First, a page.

Created by artist Uffe Isolotto and curator Jakob Lillemose, the hyper-realistic fantasy, in which the fields of visual art, cinema, sitcom, design, and literature blend together, tells the story of humanity's future in a visually glamorous environment of unknown plants and natural elements, with references to the Art Deco architecture of Rīga.
"At the heart of the story is a family of centaurs who inhabit a world characterized by both dramatic and bizarre natural processes that have radically changed living and survival conditions. It looks to the future and includes elements from the past. It illustrates the uncertain today in which humans navigate between biology and technology, ecological catastrophe and the love, hopelessness and hope for the planet,” the exhibition's curator Jakob Lillemose said.
“Although Latvia still does not have its own national Museum of Contemporary Art, we must not forget about the works of art, artists, and geographical scope of the collection – Baltic Sea Region. Over the course of this year, we have supported the efforts of the younger generation of artists, art has begun to populate the museum's soil, a video work survey of the collection has just taken place on the White Night, and we conclude this year with a grandiose exhibition in a new exhibition hall, which is the closest possible location to the museum of the future,“ said Elīna Vikmane, producer of the exhibition, head of the Latvian Museum of Contemporary Art Foundation.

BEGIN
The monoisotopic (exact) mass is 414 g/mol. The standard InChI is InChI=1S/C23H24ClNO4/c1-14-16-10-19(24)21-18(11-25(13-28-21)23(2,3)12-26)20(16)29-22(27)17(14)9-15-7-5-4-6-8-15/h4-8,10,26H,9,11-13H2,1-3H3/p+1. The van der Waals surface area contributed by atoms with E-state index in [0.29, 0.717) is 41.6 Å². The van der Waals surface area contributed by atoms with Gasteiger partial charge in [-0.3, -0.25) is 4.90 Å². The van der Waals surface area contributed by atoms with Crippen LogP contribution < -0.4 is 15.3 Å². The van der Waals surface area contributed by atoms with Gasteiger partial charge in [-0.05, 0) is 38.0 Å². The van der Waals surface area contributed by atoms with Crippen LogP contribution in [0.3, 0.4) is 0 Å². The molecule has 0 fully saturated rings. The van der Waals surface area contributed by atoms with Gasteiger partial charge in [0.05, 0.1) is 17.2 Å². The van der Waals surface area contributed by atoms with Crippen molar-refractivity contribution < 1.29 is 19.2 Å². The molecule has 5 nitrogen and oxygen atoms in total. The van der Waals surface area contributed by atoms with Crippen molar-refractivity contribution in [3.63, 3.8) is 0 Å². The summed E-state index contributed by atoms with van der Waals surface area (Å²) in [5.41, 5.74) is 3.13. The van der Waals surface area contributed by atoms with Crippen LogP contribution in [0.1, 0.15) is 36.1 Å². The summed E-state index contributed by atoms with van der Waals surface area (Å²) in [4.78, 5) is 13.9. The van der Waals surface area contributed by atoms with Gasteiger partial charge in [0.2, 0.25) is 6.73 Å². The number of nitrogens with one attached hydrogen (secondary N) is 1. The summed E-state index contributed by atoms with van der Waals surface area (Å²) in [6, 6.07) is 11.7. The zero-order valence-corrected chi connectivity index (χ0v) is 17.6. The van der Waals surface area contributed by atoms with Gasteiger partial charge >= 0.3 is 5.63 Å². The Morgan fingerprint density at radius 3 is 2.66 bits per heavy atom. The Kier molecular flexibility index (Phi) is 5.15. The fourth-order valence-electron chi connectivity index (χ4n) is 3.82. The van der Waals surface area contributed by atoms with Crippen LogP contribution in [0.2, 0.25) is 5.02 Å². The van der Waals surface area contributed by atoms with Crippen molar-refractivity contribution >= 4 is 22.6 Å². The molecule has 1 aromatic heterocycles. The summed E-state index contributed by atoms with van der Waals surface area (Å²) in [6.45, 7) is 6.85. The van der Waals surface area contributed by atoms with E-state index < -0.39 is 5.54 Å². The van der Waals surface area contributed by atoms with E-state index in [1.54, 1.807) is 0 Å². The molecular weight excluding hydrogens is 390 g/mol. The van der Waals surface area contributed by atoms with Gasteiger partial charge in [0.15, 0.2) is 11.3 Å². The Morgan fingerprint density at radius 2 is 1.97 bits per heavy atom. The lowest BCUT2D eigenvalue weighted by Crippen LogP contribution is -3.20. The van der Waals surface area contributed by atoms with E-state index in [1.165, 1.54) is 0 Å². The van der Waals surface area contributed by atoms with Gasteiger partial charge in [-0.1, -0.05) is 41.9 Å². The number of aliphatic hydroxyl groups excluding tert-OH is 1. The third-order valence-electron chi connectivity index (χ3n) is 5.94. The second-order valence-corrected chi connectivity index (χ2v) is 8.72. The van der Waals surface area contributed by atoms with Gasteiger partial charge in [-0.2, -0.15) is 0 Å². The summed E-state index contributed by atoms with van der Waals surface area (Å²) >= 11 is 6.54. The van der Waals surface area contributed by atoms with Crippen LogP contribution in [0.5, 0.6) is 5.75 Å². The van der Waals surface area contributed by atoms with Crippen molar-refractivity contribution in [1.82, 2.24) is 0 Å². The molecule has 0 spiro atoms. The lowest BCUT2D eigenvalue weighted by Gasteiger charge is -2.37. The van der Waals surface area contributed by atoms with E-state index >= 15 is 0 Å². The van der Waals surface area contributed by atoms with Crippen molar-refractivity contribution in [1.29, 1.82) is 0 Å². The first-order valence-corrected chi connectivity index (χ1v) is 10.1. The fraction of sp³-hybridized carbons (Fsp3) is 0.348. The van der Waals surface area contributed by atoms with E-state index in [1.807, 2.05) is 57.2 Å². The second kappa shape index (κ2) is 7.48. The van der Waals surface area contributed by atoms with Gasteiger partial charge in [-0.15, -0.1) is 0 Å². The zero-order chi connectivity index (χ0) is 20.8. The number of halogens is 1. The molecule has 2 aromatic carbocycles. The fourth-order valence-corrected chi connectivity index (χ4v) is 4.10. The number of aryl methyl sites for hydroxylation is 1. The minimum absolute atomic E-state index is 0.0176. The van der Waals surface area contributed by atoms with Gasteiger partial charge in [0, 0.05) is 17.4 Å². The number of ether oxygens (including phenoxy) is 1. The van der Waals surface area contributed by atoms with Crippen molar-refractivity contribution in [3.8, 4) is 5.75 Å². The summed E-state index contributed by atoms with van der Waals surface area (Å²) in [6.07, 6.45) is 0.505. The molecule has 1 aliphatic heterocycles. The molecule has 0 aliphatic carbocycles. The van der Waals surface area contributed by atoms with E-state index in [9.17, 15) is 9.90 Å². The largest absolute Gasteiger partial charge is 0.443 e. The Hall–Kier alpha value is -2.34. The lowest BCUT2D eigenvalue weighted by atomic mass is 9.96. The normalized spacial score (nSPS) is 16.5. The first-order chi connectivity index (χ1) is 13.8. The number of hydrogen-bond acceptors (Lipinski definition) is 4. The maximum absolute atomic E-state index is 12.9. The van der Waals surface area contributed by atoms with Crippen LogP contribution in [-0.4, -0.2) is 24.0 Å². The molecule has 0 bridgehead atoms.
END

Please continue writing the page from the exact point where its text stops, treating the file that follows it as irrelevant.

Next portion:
She noted that this exhibition was “a truly collective practice, both in the context of the convergence of different art fields and in the context of the people involved in the production of the exhibition.”
“The development of an education and discussion program with partners began with the first ideas of the exhibition. We provided real practice for students of the Latvian Academies of Culture and Art in the setting up of the exhibition, but specialists of the construction sector participated in the creation of the new exhibition space, who were excited to admit that the exhibition has changed their preconceptions regarding art processes – previously they considered that art does not interest them, but now asks us about art making and wants to visit the exhibition with families or friends,” Vikmane noted.
The accompanying program includes lectures by artists, an educational program for high school pupils, as well as a discussion cycle.